October 9, 2019
By Jacob Huebert
Alaska recently became the first and only state to fully protect government employees’ freedom to choose whether to pay money to a union, as the First Amendment and the Supreme Court’s 2018 decision in Janus v. AFSCME require. But an Alaska trial court has put the state’s new reforms on hold.
On August 27, Alaska Attorney General Kevin G. Clarkson issued a memo advising the state to provide stronger protections for state employees’ First Amendment rights. To ensure that the state only takes union dues from workers who actually want to pay them, Clarkson advised the state to stop taking union dues from all employees except those who have clearly expressed their affirmative consent to pay—and knowingly waived their First Amendment right not to pay—after Janus was decided.
To accomplish that, Clarkson recommended that Alaska “implement and maintain an online system and new written consent forms through which employees wishing to authorize payroll deductions for union dues and fees may provide consent.” That process, under which unions would not “control the conditions in which the employee provides consent to a payroll deduction” for union dues, as they still do in many states, would ensure that workers’ waivers of their First Amendment rights “are knowing, intelligent, and voluntary” as required.
Alaska Governor Mike Dunleavy issued an administrative order implementing the recommendation on September 26. The state then filed a lawsuit asking the Alaska Superior Court to declare that the reforms were warranted by the First Amendment and Janus.
The AFSCME-affiliated Alaska State Employees Association (ASEA) then asked the same court to issue a temporary restraining order to prevent the Governor’s order from taking effect. On October 3, the court granted the union’s motion.
The court concluded that the state is unlikely to succeed in the lawsuit. It said that Governor Dunleavy’s order requiring new procedures for employees to opt in to union membership “seems directly at odds” with both a state statute governing public-sector labor relations and the state’s collective bargaining agreement with ASEA. It also concluded that neither Janus nor any other Supreme Court precedent requires dues authorizations to contain the waiver warning that the administrative order calls for or requires states to control the opt-in process. In support, the court cited federal court and trial court decisions that have held that people who signed union membership agreements before Janus were not entitled to opt out before their membership terms expired.
The court also concluded that a restraining order was warranted to prevent harm to the union, which would otherwise be “genuinely injured” because some workers would stop paying dues—as, in fact, some already had. The state, on the other hand, would only suffer “slight” harm from a restraining order. Any real harm would not be felt by the state, the court said, but by employees who don’t want to pay union dues—whose interests and rights appeared to be of relatively little concern.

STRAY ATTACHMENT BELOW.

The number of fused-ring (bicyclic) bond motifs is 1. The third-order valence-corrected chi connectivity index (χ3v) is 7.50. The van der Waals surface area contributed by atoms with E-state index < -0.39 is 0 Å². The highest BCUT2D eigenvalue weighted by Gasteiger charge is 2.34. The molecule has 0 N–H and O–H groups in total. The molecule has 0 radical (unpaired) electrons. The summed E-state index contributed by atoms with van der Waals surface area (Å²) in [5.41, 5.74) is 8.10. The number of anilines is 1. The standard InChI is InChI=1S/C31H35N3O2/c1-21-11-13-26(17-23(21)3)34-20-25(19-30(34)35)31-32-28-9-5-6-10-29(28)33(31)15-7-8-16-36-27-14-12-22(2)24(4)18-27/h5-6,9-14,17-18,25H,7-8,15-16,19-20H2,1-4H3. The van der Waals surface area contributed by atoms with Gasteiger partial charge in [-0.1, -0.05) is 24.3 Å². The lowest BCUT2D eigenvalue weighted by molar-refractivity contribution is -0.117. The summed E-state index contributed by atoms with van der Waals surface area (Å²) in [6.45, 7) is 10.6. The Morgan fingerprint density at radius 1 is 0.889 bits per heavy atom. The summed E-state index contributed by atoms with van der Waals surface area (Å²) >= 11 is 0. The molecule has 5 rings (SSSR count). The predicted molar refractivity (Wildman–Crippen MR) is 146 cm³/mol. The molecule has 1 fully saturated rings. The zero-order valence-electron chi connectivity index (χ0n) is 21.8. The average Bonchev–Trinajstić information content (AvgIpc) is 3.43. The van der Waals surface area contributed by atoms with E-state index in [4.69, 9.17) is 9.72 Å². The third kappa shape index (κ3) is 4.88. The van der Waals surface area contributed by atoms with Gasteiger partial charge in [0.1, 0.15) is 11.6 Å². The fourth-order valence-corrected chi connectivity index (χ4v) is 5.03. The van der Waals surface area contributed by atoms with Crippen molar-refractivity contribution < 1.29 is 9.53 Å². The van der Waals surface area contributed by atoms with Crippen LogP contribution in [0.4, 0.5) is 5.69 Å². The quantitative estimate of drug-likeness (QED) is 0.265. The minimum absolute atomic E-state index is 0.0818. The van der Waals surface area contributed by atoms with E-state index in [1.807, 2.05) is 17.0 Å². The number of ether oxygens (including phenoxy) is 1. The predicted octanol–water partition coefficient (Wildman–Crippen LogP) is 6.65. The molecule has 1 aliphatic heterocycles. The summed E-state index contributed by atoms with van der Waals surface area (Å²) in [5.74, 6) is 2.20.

The temporary restraining order will remain in effect until the litigation is concluded, unless it’s vacated by a higher court in the meantime.
Higher courts—including, if necessary, the U.S. Supreme Court—should vacate the restraining order and rule in favor of the state and the workers the Governor’s order protects. In Janus, the Supreme Court said that a government may not deduct union dues or fees from an employee’s paycheck unless it has “‘clear and compelling’ evidence” that the employee has “affirmatively consent[ed]” to pay and has “freely given” a waiver of his or her right not to pay. That’s because the government may never simply presume that someone has chosen to waive First Amendment rights.
Before Janus, many government employees in Alaska and the 21 other states with mandatory unions signed up for union membership and apparently agreed to pay union dues. But there’s no evidence to support the position that every worker actually freely consented. After all, pre-Janus, workers’ only alternative was to pay an “agency fee” that was typically only slightly less than full union dues. They didn’t have the third option to which they were entitled under the First Amendment: to pay a union nothing at all.
Also, before Janus, governments often lacked “clear and compelling” evidence that employees had consented to pay before deducting union dues from their checks, as Janus requires. Instead, they just took the union’s word for it that a given employee was a member.
Alaska’s new rules solved both of these problems by allowing the state to verify that every employee paying union dues has actually freely chosen to do so.
The Alaska Superior Court’s analysis was exactly backward. Contrary to basic constitutional principles, it elevated a state statute and collective bargaining agreement above federal constitutional rights. And contrary to the First Amendment and Janus, it elevated a union’s interest in taking money from workers over workers’ interest in deciding for themselves whether to fund a union and its politics.
The courts not only should uphold Alaska’s rules but also should mandate similar rules in every other state to fulfill Janus’s promise that government employees will be free to choose which groups they will and won’t support with their money.
Jacob Huebert is a Senior Attorney at the Goldwater Institute.
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